Monday, July 11, 2005

Citizen Journalist Coming of Age

Coverage of last week's London bombings demonstrated yet again how the landscape for photo journalism is shifting. While no one disputes the power and importance of professional photojournalism, the most memorable--and timely-images from last week's attack were captured not by well known news agencies but by average citizens armed with above average imaging technology namely camera phones. The lead image on Friday's New York Times (as shown, image left credit: Alexander Chadwick/AP) featured subway train survivors navigating from the blast site through the darkness of a London Underground tunnel. Within hours of the blasts cameraphone users blogged over 300 images to Flickr that bore witness to the latest terror atrocity.

Beyond the near-real time access these images provided the news media, the significance of this event points to the ever increasing awareness that common citizens have to the power of wireless distribution of images and the multiplier impact of the web to reach worldwide audiences. This behaviour would suggest that as citizens are increasingly empowered with enabling technology they will use that technology to accelerate-- and monetize-- distribution of their personal images. The implications for professional photographers and agencies--especially photo-j's and celebrity-- are disruptive to the conventional way of doing business and will need to be addressed.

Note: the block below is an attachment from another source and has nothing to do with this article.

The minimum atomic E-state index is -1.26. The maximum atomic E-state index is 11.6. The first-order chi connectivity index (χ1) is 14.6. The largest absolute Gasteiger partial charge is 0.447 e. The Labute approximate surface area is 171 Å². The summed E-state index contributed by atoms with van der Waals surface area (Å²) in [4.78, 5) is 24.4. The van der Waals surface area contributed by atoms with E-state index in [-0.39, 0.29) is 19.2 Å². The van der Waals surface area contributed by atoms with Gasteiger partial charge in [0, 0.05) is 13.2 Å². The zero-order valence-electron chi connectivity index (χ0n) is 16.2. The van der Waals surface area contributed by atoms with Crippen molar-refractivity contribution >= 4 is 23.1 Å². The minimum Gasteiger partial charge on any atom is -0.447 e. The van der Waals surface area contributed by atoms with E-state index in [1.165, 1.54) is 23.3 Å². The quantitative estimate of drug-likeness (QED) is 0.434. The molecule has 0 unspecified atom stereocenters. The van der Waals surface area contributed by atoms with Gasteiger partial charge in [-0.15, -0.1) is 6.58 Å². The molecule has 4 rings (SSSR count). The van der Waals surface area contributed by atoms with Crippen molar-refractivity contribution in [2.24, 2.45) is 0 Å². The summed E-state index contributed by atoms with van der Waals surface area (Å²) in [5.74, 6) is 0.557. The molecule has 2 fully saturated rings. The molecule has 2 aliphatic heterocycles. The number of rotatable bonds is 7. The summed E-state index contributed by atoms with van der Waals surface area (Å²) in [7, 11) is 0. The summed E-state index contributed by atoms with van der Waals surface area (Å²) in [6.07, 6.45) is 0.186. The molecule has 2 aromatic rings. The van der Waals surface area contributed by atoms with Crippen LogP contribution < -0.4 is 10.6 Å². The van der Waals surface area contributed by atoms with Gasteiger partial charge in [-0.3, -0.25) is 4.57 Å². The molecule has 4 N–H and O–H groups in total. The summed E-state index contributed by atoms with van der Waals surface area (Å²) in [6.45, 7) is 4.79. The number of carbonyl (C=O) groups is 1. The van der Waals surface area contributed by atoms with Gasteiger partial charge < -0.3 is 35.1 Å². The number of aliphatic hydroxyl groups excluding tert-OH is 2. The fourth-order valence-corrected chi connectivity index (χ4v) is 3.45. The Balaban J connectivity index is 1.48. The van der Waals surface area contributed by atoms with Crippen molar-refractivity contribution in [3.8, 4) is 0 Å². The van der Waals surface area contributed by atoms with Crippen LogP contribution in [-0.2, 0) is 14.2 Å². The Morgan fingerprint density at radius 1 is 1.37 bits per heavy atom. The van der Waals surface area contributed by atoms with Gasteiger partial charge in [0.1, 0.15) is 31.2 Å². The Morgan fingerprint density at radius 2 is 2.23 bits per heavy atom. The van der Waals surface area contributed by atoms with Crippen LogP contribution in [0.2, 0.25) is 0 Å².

During the last 12 months some of the most memorable--and impactful-- images of world events (Abu Garib prison, the Asian Tsunami, London bombings) were captured by citizen journalists. Industry colleagues (and venture capitalists) who are asking whether or not average user (i.e. non professional) images can be turned into commercial content licensing businesses need look no further than the early success of Flickr (news and event), iStockphoto (commercial stock) and Digital Railroad (editorial and commercial stock) to see how these innovators are taking advantage of this emerging trend.

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